pay for a cup of coffee, for instance, coins from several different wallet addresses are
sourced if one of the addresses has insufficient funds, for example. This is what we call joint spending. In other words, joint spending is evidence
of joint control, if you like, because it can be inferred that all the pooled addresses
must belong to the same user. So, by transitively aggregating the addresses,
clusters of linked addresses can be collected. Since all of the information is stored in
the blockchain forever, it is possible to gain more information on the user’s activity
by looking at these clusters over time. Likewise, spending patterns can then be revealing
of the user’s identity. Another way to infer the real-world identity
from an individuals’ address clusters is by analyzing the interactions with clusters
from already known service providers. So if you think of the coffee example again,
your interaction with the coffee shop reveals an address that corresponds to you. This, in turn can be used by the other party
to then tag your cluster. Now, another important fact in this context
is the high centralization in well-known large service providers, such as wallet providers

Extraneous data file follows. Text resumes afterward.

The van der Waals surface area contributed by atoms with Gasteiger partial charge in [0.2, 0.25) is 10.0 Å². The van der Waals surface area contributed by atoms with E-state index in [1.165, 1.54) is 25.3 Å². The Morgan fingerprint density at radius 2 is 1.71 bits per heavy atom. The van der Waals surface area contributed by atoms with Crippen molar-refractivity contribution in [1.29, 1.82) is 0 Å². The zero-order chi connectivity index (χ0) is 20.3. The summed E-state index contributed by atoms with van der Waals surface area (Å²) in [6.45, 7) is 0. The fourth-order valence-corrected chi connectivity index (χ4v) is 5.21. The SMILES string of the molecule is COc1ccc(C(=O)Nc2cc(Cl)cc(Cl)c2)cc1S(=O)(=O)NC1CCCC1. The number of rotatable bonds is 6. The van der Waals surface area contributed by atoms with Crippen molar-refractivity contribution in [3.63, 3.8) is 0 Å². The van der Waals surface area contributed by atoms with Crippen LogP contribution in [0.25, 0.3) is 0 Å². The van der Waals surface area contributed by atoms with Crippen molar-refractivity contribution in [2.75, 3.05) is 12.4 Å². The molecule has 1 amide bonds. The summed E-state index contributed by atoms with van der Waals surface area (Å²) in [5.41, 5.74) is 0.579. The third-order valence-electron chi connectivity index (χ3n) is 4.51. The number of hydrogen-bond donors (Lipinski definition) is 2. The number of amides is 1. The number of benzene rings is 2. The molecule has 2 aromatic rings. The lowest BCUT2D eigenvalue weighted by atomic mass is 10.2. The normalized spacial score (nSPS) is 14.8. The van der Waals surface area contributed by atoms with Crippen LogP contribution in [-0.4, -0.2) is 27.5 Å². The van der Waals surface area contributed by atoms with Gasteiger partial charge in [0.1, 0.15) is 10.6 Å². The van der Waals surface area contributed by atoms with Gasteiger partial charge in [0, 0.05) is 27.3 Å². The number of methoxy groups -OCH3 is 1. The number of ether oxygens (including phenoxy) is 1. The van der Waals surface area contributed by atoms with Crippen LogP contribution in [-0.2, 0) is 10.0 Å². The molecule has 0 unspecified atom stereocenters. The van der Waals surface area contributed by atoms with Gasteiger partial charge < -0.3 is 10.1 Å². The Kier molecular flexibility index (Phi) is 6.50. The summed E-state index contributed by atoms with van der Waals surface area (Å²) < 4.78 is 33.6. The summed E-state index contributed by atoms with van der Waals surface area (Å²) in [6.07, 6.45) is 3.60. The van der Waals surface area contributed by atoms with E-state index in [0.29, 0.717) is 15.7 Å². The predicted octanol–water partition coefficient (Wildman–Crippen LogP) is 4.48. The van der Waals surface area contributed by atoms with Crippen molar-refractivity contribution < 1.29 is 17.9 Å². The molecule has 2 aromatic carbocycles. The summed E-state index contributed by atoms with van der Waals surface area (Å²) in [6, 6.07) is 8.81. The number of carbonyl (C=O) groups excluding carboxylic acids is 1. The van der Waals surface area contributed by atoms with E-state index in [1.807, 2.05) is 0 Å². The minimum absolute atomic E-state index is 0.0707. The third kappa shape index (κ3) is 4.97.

or exchanges, for instance. Therefore, there is a high probability for
individual users to interact regularly with one of those well-known clusters. Ultimately, this makes it possible to identify
a transaction that ties the individual’s cluster with the well-known one of the service
provider. Provided that the service provider e.g. an
exchange, possesses some revealing information on his or her customers, an authority for
instance, can demand access to that information e.g. by subpoena and use it to uncover the
real-world identity of the user behind the individual address cluster. The previous two examples mainly focused on
techniques that can be applied to the Bitcoin application layer data for de-anonymization. But, as mentioned before, there is also the
networking layer in the Bitcoin system. A potential method that can be applied to